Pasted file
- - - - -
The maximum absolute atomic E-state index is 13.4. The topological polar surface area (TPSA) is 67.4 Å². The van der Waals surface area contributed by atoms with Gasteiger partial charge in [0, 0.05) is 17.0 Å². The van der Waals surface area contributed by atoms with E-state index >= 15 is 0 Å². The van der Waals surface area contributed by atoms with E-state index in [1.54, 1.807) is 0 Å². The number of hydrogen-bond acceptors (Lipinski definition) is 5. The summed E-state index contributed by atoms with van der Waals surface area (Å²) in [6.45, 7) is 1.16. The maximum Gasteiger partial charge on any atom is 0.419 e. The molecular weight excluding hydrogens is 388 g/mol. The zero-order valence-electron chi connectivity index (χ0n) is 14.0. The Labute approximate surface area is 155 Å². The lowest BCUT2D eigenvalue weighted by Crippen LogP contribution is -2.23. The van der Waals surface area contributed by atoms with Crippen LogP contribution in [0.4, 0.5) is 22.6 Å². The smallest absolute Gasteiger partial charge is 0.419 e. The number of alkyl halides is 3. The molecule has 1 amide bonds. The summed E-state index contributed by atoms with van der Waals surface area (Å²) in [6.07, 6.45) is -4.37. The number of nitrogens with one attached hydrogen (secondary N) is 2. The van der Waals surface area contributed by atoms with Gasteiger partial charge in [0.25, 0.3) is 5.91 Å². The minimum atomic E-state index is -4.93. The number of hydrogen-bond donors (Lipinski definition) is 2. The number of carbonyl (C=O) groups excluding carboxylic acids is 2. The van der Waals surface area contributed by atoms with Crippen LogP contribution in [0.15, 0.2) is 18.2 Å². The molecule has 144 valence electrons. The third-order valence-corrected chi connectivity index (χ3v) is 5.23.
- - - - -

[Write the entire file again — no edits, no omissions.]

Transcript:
The maximum absolute atomic E-state index is 13.4. The topological polar surface area (TPSA) is 67.4 Å². The van der Waals surface area contributed by atoms with Gasteiger partial charge in [0, 0.05) is 17.0 Å². The van der Waals surface area contributed by atoms with E-state index >= 15 is 0 Å². The van der Waals surface area contributed by atoms with E-state index in [1.54, 1.807) is 0 Å². The number of hydrogen-bond acceptors (Lipinski definition) is 5. The summed E-state index contributed by atoms with van der Waals surface area (Å²) in [6.45, 7) is 1.16. The maximum Gasteiger partial charge on any atom is 0.419 e. The molecular weight excluding hydrogens is 388 g/mol. The zero-order valence-electron chi connectivity index (χ0n) is 14.0. The Labute approximate surface area is 155 Å². The lowest BCUT2D eigenvalue weighted by Crippen LogP contribution is -2.23. The van der Waals surface area contributed by atoms with Crippen LogP contribution in [0.4, 0.5) is 22.6 Å². The smallest absolute Gasteiger partial charge is 0.419 e. The number of alkyl halides is 3. The molecule has 1 amide bonds. The summed E-state index contributed by atoms with van der Waals surface area (Å²) in [6.07, 6.45) is -4.37. The number of nitrogens with one attached hydrogen (secondary N) is 2. The van der Waals surface area contributed by atoms with Gasteiger partial charge in [0.25, 0.3) is 5.91 Å². The minimum atomic E-state index is -4.93. The number of hydrogen-bond donors (Lipinski definition) is 2. The number of carbonyl (C=O) groups excluding carboxylic acids is 2. The van der Waals surface area contributed by atoms with Crippen LogP contribution in [0.15, 0.2) is 18.2 Å². The molecule has 144 valence electrons. The third-order valence-corrected chi connectivity index (χ3v) is 5.23.